Thanks for your post. Well, it's easy to see why you're confused and upset, so let's chat a bit.
HPV tests that can find HPV directly are increasingly being used along with Paps for women over age 30, so many women find themselves in your situation. These tests are very accurate but not perfect, and in a few cases can render either false negatives or false positives (this only happens with a small percentage of cases, though).
Sometimes HPV is only detected many years after a woman was exposed to the virus - this is certainly not unheard of. Very, very few cases of "high risk" HPV lead to cervical cancer, especially in women who have the virus detected but have normal Paps. The important thing is to go for follow up exams as directed.
The vast majority of women who test positive for HPV on a DNA test will eventually test negative, so ask your provider if repeating the test at some point might be helpful.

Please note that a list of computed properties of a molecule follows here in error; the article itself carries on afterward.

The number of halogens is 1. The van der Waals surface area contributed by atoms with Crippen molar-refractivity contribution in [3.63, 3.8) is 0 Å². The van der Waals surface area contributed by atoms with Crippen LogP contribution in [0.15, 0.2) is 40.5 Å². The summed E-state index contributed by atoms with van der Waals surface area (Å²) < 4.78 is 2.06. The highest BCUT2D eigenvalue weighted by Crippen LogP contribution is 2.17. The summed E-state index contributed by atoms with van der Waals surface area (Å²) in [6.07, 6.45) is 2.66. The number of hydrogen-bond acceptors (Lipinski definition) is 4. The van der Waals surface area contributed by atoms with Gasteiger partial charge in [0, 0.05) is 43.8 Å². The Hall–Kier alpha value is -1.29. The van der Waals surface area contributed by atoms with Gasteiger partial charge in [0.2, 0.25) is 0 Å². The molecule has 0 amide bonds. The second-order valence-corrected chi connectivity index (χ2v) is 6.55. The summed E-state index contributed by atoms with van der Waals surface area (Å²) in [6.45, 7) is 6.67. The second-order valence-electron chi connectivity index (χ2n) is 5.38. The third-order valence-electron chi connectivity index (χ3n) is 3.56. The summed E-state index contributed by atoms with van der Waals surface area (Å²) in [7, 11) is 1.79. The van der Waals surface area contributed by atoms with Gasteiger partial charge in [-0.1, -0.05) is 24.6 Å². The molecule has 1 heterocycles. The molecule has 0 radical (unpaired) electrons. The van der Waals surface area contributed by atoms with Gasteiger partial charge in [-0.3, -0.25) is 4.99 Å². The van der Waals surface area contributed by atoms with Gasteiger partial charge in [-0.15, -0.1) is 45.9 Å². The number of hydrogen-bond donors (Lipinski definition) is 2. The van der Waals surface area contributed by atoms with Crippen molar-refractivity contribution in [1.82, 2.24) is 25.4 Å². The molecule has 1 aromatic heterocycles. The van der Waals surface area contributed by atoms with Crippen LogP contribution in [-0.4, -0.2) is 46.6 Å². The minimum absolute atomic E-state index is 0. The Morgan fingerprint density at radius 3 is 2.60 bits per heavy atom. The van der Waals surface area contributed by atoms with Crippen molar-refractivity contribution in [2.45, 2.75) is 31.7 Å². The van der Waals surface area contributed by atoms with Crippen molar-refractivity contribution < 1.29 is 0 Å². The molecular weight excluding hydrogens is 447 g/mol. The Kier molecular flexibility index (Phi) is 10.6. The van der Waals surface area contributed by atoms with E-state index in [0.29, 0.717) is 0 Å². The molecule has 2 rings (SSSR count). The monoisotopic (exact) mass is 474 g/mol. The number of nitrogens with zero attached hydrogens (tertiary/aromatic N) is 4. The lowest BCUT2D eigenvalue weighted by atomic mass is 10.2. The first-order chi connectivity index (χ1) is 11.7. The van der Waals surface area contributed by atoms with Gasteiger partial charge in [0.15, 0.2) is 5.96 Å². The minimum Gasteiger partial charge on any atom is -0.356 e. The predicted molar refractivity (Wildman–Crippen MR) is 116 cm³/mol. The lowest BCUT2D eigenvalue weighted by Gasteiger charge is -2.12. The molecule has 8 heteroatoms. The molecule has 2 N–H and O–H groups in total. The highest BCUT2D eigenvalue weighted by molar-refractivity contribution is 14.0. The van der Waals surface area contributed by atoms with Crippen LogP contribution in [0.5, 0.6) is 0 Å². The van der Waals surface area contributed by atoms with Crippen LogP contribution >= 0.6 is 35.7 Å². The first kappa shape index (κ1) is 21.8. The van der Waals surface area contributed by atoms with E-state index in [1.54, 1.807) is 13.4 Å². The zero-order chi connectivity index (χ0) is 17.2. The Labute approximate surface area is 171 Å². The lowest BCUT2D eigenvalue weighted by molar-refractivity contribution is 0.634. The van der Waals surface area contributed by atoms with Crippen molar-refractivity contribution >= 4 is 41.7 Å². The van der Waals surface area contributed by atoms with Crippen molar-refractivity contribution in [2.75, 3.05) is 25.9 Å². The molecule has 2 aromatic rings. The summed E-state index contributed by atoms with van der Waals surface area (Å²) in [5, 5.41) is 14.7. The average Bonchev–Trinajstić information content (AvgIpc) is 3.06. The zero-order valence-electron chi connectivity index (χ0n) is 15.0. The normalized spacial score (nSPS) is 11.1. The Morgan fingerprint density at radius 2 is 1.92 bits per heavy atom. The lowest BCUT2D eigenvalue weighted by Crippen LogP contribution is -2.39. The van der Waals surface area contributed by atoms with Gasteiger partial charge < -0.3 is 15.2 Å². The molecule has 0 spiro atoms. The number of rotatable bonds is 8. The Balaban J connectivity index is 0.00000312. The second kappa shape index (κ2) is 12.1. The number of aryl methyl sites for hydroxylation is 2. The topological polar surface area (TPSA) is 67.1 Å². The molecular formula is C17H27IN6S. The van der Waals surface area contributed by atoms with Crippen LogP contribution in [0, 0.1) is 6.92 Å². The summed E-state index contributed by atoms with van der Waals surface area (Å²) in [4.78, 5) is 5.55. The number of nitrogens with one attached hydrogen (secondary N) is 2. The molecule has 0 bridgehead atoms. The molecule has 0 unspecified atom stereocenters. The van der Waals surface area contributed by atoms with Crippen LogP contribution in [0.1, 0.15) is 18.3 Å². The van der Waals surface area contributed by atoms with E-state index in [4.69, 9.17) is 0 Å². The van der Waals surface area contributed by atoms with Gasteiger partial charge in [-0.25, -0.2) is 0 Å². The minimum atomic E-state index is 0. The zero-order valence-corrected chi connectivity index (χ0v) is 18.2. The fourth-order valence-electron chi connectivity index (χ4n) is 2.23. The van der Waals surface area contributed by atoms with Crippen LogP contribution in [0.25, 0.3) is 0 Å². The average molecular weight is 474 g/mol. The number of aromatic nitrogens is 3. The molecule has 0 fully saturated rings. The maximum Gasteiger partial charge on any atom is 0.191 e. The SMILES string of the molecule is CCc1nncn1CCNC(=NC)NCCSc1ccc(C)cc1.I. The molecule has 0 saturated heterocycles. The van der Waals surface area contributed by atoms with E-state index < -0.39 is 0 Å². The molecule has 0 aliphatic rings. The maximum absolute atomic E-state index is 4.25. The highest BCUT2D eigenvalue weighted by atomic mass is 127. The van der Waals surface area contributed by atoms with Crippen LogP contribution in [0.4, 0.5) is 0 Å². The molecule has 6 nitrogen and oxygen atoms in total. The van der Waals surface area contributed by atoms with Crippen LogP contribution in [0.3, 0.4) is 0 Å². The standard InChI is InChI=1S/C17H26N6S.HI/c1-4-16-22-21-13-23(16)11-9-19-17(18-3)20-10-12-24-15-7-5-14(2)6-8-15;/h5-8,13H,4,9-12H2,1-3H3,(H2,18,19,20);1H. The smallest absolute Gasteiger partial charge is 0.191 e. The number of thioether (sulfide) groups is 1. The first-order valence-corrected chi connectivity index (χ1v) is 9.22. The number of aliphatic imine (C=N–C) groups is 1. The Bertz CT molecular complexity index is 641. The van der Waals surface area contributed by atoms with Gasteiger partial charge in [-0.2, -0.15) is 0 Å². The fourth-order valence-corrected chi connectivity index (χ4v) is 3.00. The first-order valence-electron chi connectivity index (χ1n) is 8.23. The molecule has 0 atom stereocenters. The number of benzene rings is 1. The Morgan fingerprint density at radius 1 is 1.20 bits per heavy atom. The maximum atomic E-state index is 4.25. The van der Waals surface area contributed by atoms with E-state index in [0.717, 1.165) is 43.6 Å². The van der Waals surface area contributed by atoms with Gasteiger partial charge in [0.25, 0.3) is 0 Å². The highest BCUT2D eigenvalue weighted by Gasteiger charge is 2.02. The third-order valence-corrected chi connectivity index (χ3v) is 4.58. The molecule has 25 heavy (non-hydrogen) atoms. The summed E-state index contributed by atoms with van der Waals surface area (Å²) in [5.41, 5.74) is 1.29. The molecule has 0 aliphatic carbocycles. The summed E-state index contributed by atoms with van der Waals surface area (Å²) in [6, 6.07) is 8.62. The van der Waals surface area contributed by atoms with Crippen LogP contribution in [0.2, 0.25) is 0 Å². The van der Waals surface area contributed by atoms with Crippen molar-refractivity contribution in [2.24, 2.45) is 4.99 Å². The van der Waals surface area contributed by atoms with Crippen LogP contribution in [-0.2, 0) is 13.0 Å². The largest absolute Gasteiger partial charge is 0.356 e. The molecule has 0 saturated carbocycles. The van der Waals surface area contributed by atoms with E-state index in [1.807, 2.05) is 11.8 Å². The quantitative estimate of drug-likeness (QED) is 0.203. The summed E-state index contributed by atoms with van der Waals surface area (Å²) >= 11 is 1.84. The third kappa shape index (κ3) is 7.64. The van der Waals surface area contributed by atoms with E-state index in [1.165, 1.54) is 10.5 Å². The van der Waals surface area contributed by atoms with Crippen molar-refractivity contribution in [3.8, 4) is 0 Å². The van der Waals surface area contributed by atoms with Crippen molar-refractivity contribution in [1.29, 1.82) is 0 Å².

Keep in mind that virtually everyone who has ever been sexually active has had HPV at some point, it's just that most of them don't know it (if you had come along a generation earlier, before HPV tests, you'd probably have never known, either!). The virus is seldom dangerous, most often doesn't cause visible symptoms and, as mentioned earlier, is often cleared by the immune system.
Let us know if you have any other questions, and check in anytime.